In recent years, as the social, economic and environmental benefits of our forests have become more widely understood, governments across the world have begun to mobilise in an effort to protect their own.

The process can sometimes be costly and so funds, bonds and private investment opportunities are often touted as the means to a greener future.

A recent example of this came at the end of last year when the International Finance Corporation (IFC) issued an innovative bond to support a project in the Kasigau Corridor of east Kenya.

This project is one of the largest to have ever been approved under the UN’s REDD+ programme – an initiative to reduce deforestation, among other things.

The new project will enable thousands of rural farmers to benefit from a voluntary agreement to protect an important migration corridor for endangered elephants.

The five-year bond was originally sized between $75 million and $150 million but was increased to $152 million in response to strong demand.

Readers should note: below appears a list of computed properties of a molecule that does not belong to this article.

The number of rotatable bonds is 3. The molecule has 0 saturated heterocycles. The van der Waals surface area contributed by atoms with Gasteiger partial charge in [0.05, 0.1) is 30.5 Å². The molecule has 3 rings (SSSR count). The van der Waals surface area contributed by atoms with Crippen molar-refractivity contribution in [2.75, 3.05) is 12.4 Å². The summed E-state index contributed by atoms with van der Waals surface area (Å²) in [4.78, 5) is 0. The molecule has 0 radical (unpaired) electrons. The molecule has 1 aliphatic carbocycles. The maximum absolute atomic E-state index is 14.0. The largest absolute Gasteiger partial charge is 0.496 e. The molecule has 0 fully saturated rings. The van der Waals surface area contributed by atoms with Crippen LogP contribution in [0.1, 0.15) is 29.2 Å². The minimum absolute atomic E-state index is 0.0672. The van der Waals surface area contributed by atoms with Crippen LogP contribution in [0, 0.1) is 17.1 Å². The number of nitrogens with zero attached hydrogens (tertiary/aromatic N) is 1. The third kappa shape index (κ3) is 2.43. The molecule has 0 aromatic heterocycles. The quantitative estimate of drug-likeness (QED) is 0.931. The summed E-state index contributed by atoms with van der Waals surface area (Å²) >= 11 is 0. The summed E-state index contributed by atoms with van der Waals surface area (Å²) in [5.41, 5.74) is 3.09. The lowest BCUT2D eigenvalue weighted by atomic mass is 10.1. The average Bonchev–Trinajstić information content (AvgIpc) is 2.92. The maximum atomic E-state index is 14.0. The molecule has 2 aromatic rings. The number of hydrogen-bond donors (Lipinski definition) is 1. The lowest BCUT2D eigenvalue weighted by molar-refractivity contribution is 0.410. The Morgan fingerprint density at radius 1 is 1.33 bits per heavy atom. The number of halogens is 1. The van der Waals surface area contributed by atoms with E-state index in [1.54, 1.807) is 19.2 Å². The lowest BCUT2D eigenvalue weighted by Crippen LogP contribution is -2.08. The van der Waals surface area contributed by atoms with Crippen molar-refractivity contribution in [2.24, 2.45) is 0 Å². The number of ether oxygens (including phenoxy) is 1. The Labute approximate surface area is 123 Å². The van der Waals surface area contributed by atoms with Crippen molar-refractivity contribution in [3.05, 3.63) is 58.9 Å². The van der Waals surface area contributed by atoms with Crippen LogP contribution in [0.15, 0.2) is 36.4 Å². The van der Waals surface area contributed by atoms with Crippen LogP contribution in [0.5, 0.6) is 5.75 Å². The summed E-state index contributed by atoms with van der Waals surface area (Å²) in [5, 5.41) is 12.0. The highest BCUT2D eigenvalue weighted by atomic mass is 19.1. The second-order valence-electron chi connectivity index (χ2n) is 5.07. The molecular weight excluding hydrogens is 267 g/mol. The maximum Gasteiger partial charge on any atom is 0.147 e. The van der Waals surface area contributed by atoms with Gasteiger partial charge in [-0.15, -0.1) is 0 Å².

A special feature of the bond is investor’s choice to either have the coupon paid in cash, carbon credits, or a combination of the two. By receiving carbon credits you can offset some of your carbon footprint or sell them in the voluntary offset market.

However, “If investors choose cash, then BHP takes the credits, thereby ensuring that the project gets an assured minimum revenue every year for the next five years,” explained Vikram Widge, head of IFC climate finance and policy.

Currently, deforestation and forest degradation account for around 20 per cent of global greenhouse gas emissions. It’s estimated that this initiative will help to sequester 11.8 million tonnes of carbon dioxide over its lifetime.

In addition, the sale of the REDD+ credits will provide revenues for wildlife conservation, jobs for women and other benefits for local communities.

This latest project is being hailed as a viable model for others to replicate similar investments in the fight against deforestation.

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